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CemGEMS user guide

Redefining processes (using tree-like table and jsoneditor)

The provided process definition templates cover several most frequent scenarios in thermodynamic modeling of cement hydration, blending, and degradation by leaching, carbonation or salt ingress (attack). However, the actual scenarios of interest for CemGEMS users may go far beyound those implemented in process templates. In order to assist the user's creativity in this context, CemGEMS allows to clone a process document and modify it in the tree-like Process Settings Table, further enhanced with the jsoneditor widget. Doing so requires some experience and minimal understanding of CemGEMS JSON documents that define recipes and processes.

Creating a new process definition

Let us consider a process of "Ingress" type, created out of the "Ingress::Add-Salts" template by doing selections as shown below:


After setting these selections and entering Recipe name and Process name, click on the "Simulate process" button to equilibrate the parent recipe, simulate process, and plot the simulation results. In the Plot Select row, change Abscissa to "Lead-linear" and Ordinate to "Volumes" to see the plot frame below:


The "Ingress::Add-Salts" template defines a linear process with a stepwise addition of the mass (g) of "Salts" material (to mimick the in-diffusion of ions) and compensating removal of CaO (to depict the out-diffusion of Ca+2 and OH- ions). All template recipes by default define the "Salts" material as composed of 100 %mass CO2 constituent, hence, the "Ingress:Add-Salts:" will simulate the carbonation process (an addition of 0 to 10 g CO2 in 101 steps). To simulate the ingress of another salt, the parent recipe needs to be cloned and the composition of "Salts" material needs to be modified.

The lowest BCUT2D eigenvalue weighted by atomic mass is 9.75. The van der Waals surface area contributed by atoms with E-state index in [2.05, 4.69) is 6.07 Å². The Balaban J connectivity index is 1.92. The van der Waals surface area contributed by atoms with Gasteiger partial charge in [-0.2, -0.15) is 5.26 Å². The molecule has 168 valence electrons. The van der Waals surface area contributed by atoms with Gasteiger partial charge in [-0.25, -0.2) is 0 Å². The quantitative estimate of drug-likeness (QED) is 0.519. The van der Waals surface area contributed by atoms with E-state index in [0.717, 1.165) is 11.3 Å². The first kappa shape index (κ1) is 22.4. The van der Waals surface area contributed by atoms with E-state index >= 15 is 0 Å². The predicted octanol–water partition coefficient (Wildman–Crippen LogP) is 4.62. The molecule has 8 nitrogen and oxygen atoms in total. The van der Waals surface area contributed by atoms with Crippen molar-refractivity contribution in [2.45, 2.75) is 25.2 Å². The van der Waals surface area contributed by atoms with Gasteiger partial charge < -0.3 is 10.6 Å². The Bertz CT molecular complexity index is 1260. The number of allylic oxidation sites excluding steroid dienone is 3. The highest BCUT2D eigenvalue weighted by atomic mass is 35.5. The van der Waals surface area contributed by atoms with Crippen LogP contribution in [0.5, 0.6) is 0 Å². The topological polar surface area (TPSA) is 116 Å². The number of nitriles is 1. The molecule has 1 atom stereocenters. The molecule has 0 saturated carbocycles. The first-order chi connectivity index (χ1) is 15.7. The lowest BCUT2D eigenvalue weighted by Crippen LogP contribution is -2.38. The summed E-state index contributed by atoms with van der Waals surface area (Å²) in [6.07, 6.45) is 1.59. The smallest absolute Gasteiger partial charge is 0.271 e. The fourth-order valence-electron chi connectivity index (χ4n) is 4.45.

In this tutorial page, we will look at what can be modified directly in the (cloned) process definition document. A look at the above plot tells us that a more complete qualitative picture of cement carbonation can be obtained when the simulation is performed in a broader interval of CO2 additions, namely 101 steps by adding 0 to 26 g CO2.

Modifying process definition in Process Settings Table

Now, find the Process Settings Table and (by clicking on triangles) expand it as shown below:


It is seen that this process does not depend on time; the Params subtable is empty; and the Spans subtable contains three input spans. The first (leading) span "Adding Salt" actually targets Quantity of "CO2" constituent in "Salts" material that changes from ValStart = 0 to ValStop = 10 with step 0.1 (all in g) in 101 steps. The second span "Removing CaO" sets zero addition of CaO at all steps, and the third span keeps ReactExtent (degree of reaction, DoR) of "Cement" material constant at 0.835.

To expand the interval of "Adding Salt" for the maximum addition of 26 g CO2, replace 10 with 26 in the ValStop cell, and 0.1 with a word "auto" in the ValStep cell (the step increment will be calculated automatically). Now the Spans subtable should look like this below:


Click on "Simulate Process" button to re-run the process , save it and plot the results. Select "Masses" option in the "Ordinate" above the plot, which then should look like this: